Honestly, I think that's what makes the 419 so increasingly popular.....it doesn't necessarily take a botnet to run it. A loner with a handful of disposable free e-mail accounts, spread across a wide array of providers, accessed using proxies, and that's that.

All we can do is play whack-a-mole, and report the accounts to the mail service (AOHell, MSN, Hotmail,Yahoo, etc....) - but even then, I've seen some increasing crafty works of art, where they will register a new domain, for the sole use as a mail exchange (confirmed via Robtex). At this point in time, registrars are used to receiving reports of ToS violations regarding domains selling fake Rx, fake watches, etc.....well, now the criminals are registering domains with no use, but as a mail exchange....
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Re: Scams of the ‘advance-fee fraud’ type intensify during 2009

Postby AlphaCentauri » Mon Feb 15, 2010 6:35 pm

They can get away with it because people demand their ISP's filter the spam before they see it, and ISP's are happy to keep the crap from taking up space on their servers. So for example, my ISP doesn't even offer a graymail folder, and spamfiltering is not optional. Anything they don't like just doesn't arrive. You can have additional filtering that is even more stringent if you want zero spam, but still, no graymail folder. And if you read their user forums, the biggest complaint is that an occasional spam gets through, not that legitimate mail might be lost.

People really have no idea how many of these things are being sent. So when one does get through, it could be the first and only 419 spam someone sees. That terse email may get through spam filters that recognize all the others, as the spammer didn't mention the name of any developing countries, didn't mention bequests or executors of estates, didn't mention late husbands, didn't mention unclaimed money or corrupt government officials, etc. We know it's spam because we know no one would have any reason to email us about a dollar figure that high, but an innocent email joking about a celebrity severance package might look very similar to a computer. Personal spam filters that can whitelist legitimate senders are very good at dealing with it, but most ISPs aren't attempting to keep track of all their users' whitelists.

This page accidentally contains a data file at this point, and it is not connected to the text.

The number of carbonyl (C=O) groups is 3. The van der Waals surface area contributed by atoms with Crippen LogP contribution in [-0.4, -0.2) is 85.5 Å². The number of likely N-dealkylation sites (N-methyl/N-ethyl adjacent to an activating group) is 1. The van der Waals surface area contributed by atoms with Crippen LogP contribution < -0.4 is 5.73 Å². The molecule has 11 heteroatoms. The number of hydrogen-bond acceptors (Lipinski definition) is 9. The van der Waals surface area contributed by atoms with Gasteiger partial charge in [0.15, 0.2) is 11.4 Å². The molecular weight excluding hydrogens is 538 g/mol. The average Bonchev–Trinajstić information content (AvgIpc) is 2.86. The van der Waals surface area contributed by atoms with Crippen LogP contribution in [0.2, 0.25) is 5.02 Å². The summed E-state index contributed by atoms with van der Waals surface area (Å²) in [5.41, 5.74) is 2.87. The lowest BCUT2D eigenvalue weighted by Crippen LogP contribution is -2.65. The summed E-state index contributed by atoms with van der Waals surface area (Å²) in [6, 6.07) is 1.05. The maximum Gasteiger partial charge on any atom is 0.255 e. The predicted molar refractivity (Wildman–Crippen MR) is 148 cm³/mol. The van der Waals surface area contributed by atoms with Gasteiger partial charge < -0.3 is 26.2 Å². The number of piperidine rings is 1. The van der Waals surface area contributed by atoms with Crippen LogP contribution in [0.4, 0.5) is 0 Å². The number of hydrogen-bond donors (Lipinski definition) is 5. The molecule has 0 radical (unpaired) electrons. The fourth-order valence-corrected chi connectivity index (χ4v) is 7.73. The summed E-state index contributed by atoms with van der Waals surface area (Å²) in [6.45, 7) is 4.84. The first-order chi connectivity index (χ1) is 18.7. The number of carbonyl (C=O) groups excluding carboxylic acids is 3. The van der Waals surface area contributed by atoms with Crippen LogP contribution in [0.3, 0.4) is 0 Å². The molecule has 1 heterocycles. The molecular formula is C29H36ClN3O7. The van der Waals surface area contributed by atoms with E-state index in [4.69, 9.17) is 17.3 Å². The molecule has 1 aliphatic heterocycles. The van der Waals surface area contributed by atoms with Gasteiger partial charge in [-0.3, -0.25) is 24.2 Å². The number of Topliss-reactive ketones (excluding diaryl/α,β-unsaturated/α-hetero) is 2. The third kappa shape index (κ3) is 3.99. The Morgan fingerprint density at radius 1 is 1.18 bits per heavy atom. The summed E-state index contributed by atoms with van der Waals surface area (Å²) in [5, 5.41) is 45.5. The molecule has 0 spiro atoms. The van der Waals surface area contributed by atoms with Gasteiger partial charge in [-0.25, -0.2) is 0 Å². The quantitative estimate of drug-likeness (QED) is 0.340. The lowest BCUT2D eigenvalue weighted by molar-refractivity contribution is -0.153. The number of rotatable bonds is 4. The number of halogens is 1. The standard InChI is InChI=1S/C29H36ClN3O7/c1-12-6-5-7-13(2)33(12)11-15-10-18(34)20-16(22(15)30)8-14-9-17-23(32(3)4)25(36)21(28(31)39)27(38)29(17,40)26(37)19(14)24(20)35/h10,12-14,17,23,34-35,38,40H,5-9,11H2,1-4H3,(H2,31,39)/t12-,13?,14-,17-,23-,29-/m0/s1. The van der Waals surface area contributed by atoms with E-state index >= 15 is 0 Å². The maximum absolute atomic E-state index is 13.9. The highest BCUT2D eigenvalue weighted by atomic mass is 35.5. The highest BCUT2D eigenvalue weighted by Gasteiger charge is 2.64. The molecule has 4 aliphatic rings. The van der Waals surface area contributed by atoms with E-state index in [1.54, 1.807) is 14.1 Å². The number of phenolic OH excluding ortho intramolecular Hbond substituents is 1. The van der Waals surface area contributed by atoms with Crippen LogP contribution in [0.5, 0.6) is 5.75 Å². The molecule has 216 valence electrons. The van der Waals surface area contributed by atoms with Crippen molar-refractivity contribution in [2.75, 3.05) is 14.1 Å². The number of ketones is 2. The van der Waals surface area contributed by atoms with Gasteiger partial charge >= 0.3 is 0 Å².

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Re: Scams of the ‘advance-fee fraud’ type intensify during 2009

Postby kabo0m » Tue Mar 23, 2010 3:59 am

I hope I am not hijacking this thread but recently I applied for a job for an "Evaluator" which was a fancy name for "Secret Shopper". I had been told about this job in email as the "job" was listed on a job board and I got alerts in email.

I was suspicious but told to apply by a job coach. Well lo and behold I was correct. I got a letter later with a money order for over a grand with my first "job" being to "evaluate" the postal service. Of course fees and my pay were already included so I had to cash the money order first and then send the rest to evaluate the postal service. I was to send $1300 to the UK to a fake person with my last name. The site got shut down thanks to complaints.

Image

202.71.108.107
Malaysia

Date: 2010/02/20
================
IP 202.71.108.107 = AS17971 = EASTGATE-AP Datacenter Management
Registrar: WEB COMMERCE COMMUNICATIONS LIMITED DBA WEBNIC.CC
Whois Server: whois.webnic.cc
Referral URL: http://www.webnic.cc
Name Server: NS63.ES2U.COM
Name Server: NS64.ES2U.COM
Status: clientDeleteProhibited
Status: clientTransferProhibited
Status: clientUpdateProhibited
Updated Date: 05-jan-2010
Creation Date: 04-jan-2010
Expiration Date: 04-jan-2011
Email pfransic@mail.com
Status dead
Whois Domain: regentresearch.com
Status: Protected

DNS:
ns63.es2u.com
ns64.es2u.com

Created: 2010-01-05 10:23:50
Expires: 2011-01-05 10:23:50
Last Modified: 2010-01-05 10:23:50

Registrant Contact:
Paul Francisco
Paul Francisco (pfransic@mail.com)
335 Britannia Road East Mississauga
Ontario, Canada, us 14801
P: +905.5981704 F: +0.0

Billing Contact:
Net Onboard Sdn Bhd
Net Onboard (support @ netonboard.com)
No. 31, Jalan Utama 2/18 Tmn Perindustrian Puchong Utam
Puchong, Selangor, my 47100
P: +603.80625088 F: +603.80624955
Date Added 2010-02-20 07:03
Updated 2010-03-05 16:47
Last edited by kabo0m on Thu Jun 10, 2010 8:54 pm, edited 1 time in total.